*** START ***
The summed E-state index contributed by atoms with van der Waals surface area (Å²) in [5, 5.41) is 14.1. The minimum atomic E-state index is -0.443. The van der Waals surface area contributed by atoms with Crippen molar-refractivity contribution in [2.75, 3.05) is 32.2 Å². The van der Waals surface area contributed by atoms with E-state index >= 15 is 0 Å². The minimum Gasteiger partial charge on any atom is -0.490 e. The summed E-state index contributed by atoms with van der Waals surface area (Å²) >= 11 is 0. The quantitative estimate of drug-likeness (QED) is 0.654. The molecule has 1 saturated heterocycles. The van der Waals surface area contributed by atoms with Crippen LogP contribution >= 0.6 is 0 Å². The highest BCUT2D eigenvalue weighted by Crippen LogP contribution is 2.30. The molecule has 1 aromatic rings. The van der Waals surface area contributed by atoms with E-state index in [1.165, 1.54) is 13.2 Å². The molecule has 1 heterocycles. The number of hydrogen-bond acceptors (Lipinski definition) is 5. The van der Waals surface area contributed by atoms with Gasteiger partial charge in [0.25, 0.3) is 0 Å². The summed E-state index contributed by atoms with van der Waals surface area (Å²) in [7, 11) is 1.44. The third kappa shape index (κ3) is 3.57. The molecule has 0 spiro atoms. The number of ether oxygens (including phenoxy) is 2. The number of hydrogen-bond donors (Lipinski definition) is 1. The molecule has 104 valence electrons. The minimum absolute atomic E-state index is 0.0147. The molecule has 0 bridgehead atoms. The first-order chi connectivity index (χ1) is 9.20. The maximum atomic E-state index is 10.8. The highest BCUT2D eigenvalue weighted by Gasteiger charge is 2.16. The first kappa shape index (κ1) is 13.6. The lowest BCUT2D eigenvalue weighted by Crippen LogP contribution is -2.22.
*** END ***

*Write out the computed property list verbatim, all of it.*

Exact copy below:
The summed E-state index contributed by atoms with van der Waals surface area (Å²) in [5, 5.41) is 14.1. The minimum atomic E-state index is -0.443. The van der Waals surface area contributed by atoms with Crippen molar-refractivity contribution in [2.75, 3.05) is 32.2 Å². The van der Waals surface area contributed by atoms with E-state index >= 15 is 0 Å². The minimum Gasteiger partial charge on any atom is -0.490 e. The summed E-state index contributed by atoms with van der Waals surface area (Å²) >= 11 is 0. The quantitative estimate of drug-likeness (QED) is 0.654. The molecule has 1 saturated heterocycles. The van der Waals surface area contributed by atoms with Crippen LogP contribution >= 0.6 is 0 Å². The highest BCUT2D eigenvalue weighted by Crippen LogP contribution is 2.30. The molecule has 1 aromatic rings. The van der Waals surface area contributed by atoms with E-state index in [1.165, 1.54) is 13.2 Å². The molecule has 1 heterocycles. The number of hydrogen-bond acceptors (Lipinski definition) is 5. The van der Waals surface area contributed by atoms with Gasteiger partial charge in [0.25, 0.3) is 0 Å². The summed E-state index contributed by atoms with van der Waals surface area (Å²) in [7, 11) is 1.44. The third kappa shape index (κ3) is 3.57. The molecule has 0 spiro atoms. The number of ether oxygens (including phenoxy) is 2. The number of hydrogen-bond donors (Lipinski definition) is 1. The molecule has 104 valence electrons. The minimum absolute atomic E-state index is 0.0147. The molecule has 0 bridgehead atoms. The first-order chi connectivity index (χ1) is 9.20. The maximum atomic E-state index is 10.8. The highest BCUT2D eigenvalue weighted by Gasteiger charge is 2.16. The first kappa shape index (κ1) is 13.6. The lowest BCUT2D eigenvalue weighted by Crippen LogP contribution is -2.22.